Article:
* Whether as an independent or co-organized event, the Dialogues follow the global FSD methodology. The series of events dedicated to Covid-19 is completely online, with participants from different sectors, previously defined by the event's organization and curators. The discussions are moderated by a facilitator, in order to allow the group to formulate an action proposal for a specific problem, which is then shared with the other participants of the event.
The event is closed to guests and facilitators selected by the event's curators and their identities kept anonymous in the dissemination of the results of the debates, according to Chattam House Rules. A final summary of the discussions is made public to support the view on the challenges discussed and contribute to the harvesting of results from all global FSD meetings (check out the 10 central themes - threads - of the Global Food Systems Dialogues by clicking here (English) and here (Spanish).
FSD Dialogue Brazil in numbers
07 round tables / 07 facilitators / 07 urgent topics
36 participants from 5 sectors related to the food system
Total 120 minutes of encounter
curator Prof. José Graziano da Silva (former FAO director general)
discussion topics . Brazil FSD
The discussion topics are defined from a perspective of a future scenario: we ask the participants to imagine that the statements made will be true in the future and invite to debate on two main questions: how can we get there? what keeps us from getting there and needs to be unlocked? the results of these questions make up the action plan, the guidelines for moving forward on the agenda, and are systematized in the FSD report, which will be published shortly. Below, the 7 themes explored - one theme for each group.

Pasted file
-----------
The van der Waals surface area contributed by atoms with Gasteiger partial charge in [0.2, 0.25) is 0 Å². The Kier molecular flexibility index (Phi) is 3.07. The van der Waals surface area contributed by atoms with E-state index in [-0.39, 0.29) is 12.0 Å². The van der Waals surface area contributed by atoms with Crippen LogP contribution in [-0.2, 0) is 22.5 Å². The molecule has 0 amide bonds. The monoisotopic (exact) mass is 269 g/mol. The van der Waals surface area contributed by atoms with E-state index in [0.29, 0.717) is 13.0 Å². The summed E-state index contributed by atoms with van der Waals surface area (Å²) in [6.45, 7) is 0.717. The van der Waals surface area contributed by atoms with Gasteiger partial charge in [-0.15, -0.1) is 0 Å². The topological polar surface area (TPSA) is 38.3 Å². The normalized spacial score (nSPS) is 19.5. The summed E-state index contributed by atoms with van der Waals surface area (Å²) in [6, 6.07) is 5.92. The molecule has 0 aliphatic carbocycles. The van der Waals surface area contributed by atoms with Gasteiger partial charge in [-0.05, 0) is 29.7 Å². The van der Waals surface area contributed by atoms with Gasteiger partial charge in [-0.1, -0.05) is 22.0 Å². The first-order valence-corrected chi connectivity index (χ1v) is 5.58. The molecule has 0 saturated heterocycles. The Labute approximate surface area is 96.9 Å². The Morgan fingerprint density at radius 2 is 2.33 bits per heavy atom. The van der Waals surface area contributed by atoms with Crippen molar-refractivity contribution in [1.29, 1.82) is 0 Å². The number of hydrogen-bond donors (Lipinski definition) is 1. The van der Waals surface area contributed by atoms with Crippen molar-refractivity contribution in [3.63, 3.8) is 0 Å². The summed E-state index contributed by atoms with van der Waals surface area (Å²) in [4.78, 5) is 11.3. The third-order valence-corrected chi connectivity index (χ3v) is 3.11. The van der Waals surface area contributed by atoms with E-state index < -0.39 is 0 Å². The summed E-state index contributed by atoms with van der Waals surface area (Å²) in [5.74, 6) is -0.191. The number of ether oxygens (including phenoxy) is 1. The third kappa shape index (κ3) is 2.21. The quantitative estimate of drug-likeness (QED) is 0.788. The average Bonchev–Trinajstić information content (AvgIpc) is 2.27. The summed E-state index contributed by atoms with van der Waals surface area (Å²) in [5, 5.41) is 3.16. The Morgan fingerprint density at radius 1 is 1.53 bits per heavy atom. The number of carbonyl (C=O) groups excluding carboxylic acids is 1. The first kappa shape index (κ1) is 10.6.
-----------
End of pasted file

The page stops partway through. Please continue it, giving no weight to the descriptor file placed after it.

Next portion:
The production of healthy food currently available, even after the COVID pandemic, reaches all social classes, especially the most vulnerable, with reduced losses and waste, in addition to ensuring that producers are adequately remunerated for their work.
Farmers, cooperatives, small and medium businesses are not affected by the restrictive measures implemented in response to COVID or similar pandemics.
Both post-COVID recovery packages and adaptations in response to the crisis resulting from the pandemic contribute to the transformation of food systems towards the achievement of the Sustainable Development Goals.
The emergency measures, the existing social protection system and the intersectoral arrangements - added to the ordinary actions of health, education and food security policies - were and are sufficient both to ensure that hunger does not set in en masse after the COVID pandemic, and to reduce the number of obese people in the population.
There is a low risk of COVID contamination among all actors in the food chain, from field to plate. Smart and inclusive health and tracking protocols are in place: safe food is also nutritious and adequate, without excluding local production and consumption arrangements.
Food systems are resilient to future COVID epidemics: they continue to function normally, even under constant threat of new COVID outbreaks, without interrupting food and nutrition security programs, or disrupting food supply and distribution.
After the COVID pandemic, consumers of all social classes are increasingly aware of the origin of the foods that make up their diets, know the supply chain from field to plate, and are aware of the impacts that this chain generates on the food system as a whole.